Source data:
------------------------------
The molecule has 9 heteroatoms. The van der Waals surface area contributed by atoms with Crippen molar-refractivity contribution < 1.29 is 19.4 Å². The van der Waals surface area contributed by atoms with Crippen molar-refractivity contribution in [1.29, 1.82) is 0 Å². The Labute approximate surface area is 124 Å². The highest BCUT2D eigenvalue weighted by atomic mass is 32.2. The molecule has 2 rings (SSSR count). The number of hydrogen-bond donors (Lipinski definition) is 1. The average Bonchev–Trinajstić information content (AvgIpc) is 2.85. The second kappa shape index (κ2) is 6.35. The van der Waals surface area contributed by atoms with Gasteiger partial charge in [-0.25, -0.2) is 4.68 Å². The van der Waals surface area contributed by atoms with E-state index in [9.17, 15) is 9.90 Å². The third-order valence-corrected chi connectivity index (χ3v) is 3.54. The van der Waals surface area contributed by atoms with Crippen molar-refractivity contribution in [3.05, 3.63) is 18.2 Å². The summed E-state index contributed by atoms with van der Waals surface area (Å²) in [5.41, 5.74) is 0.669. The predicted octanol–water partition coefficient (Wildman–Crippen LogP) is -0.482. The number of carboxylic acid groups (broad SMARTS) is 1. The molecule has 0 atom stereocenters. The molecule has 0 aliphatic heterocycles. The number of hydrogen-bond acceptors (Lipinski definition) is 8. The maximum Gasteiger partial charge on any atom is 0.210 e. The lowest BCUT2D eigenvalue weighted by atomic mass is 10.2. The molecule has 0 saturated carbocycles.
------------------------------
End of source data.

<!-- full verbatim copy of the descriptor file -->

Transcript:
The molecule has 9 heteroatoms. The van der Waals surface area contributed by atoms with Crippen molar-refractivity contribution < 1.29 is 19.4 Å². The van der Waals surface area contributed by atoms with Crippen molar-refractivity contribution in [1.29, 1.82) is 0 Å². The Labute approximate surface area is 124 Å². The highest BCUT2D eigenvalue weighted by atomic mass is 32.2. The molecule has 2 rings (SSSR count). The number of hydrogen-bond donors (Lipinski definition) is 1. The average Bonchev–Trinajstić information content (AvgIpc) is 2.85. The second kappa shape index (κ2) is 6.35. The van der Waals surface area contributed by atoms with Gasteiger partial charge in [-0.25, -0.2) is 4.68 Å². The van der Waals surface area contributed by atoms with E-state index in [9.17, 15) is 9.90 Å². The third-order valence-corrected chi connectivity index (χ3v) is 3.54. The van der Waals surface area contributed by atoms with Crippen molar-refractivity contribution in [3.05, 3.63) is 18.2 Å². The summed E-state index contributed by atoms with van der Waals surface area (Å²) in [5.41, 5.74) is 0.669. The predicted octanol–water partition coefficient (Wildman–Crippen LogP) is -0.482. The number of carboxylic acid groups (broad SMARTS) is 1. The molecule has 0 atom stereocenters. The molecule has 0 aliphatic heterocycles. The number of hydrogen-bond acceptors (Lipinski definition) is 8. The maximum Gasteiger partial charge on any atom is 0.210 e. The lowest BCUT2D eigenvalue weighted by atomic mass is 10.2. The molecule has 0 saturated carbocycles.